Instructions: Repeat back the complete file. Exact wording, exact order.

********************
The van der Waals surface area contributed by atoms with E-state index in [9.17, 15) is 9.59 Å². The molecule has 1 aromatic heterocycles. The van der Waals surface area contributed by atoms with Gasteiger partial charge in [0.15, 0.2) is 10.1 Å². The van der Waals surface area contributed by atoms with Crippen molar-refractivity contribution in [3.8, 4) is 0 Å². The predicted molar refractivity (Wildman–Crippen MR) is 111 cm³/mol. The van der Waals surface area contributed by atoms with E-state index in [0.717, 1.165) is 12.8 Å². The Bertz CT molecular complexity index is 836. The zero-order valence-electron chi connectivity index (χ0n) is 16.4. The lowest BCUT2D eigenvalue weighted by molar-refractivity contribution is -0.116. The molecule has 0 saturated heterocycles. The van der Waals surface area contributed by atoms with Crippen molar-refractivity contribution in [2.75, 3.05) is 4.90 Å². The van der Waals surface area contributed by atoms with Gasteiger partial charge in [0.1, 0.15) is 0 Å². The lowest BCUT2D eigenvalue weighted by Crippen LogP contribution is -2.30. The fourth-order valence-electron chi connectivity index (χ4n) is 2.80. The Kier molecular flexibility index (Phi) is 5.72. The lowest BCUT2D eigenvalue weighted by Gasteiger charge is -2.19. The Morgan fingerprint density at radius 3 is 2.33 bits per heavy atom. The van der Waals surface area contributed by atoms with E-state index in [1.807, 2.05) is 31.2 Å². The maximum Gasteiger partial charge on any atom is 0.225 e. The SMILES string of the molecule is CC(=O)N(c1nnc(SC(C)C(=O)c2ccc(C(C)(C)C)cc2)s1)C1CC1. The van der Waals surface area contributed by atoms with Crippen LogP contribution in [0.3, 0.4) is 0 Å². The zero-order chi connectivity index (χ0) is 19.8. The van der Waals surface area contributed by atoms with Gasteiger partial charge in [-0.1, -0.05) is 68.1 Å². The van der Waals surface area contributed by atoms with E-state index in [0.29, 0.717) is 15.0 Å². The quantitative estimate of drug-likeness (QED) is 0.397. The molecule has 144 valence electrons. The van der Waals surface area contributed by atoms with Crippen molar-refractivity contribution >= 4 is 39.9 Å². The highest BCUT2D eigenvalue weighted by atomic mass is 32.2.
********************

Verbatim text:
The van der Waals surface area contributed by atoms with E-state index in [9.17, 15) is 9.59 Å². The molecule has 1 aromatic heterocycles. The van der Waals surface area contributed by atoms with Gasteiger partial charge in [0.15, 0.2) is 10.1 Å². The van der Waals surface area contributed by atoms with Crippen molar-refractivity contribution in [3.8, 4) is 0 Å². The predicted molar refractivity (Wildman–Crippen MR) is 111 cm³/mol. The van der Waals surface area contributed by atoms with E-state index in [0.717, 1.165) is 12.8 Å². The Bertz CT molecular complexity index is 836. The zero-order valence-electron chi connectivity index (χ0n) is 16.4. The lowest BCUT2D eigenvalue weighted by molar-refractivity contribution is -0.116. The molecule has 0 saturated heterocycles. The van der Waals surface area contributed by atoms with Crippen molar-refractivity contribution in [2.75, 3.05) is 4.90 Å². The van der Waals surface area contributed by atoms with Gasteiger partial charge in [0.1, 0.15) is 0 Å². The lowest BCUT2D eigenvalue weighted by Crippen LogP contribution is -2.30. The fourth-order valence-electron chi connectivity index (χ4n) is 2.80. The Kier molecular flexibility index (Phi) is 5.72. The lowest BCUT2D eigenvalue weighted by Gasteiger charge is -2.19. The Morgan fingerprint density at radius 3 is 2.33 bits per heavy atom. The van der Waals surface area contributed by atoms with E-state index in [1.807, 2.05) is 31.2 Å². The maximum Gasteiger partial charge on any atom is 0.225 e. The SMILES string of the molecule is CC(=O)N(c1nnc(SC(C)C(=O)c2ccc(C(C)(C)C)cc2)s1)C1CC1. The van der Waals surface area contributed by atoms with Crippen LogP contribution in [0.3, 0.4) is 0 Å². The zero-order chi connectivity index (χ0) is 19.8. The van der Waals surface area contributed by atoms with Gasteiger partial charge in [-0.1, -0.05) is 68.1 Å². The van der Waals surface area contributed by atoms with E-state index in [0.29, 0.717) is 15.0 Å². The quantitative estimate of drug-likeness (QED) is 0.397. The molecule has 144 valence electrons. The van der Waals surface area contributed by atoms with Crippen molar-refractivity contribution >= 4 is 39.9 Å². The highest BCUT2D eigenvalue weighted by atomic mass is 32.2.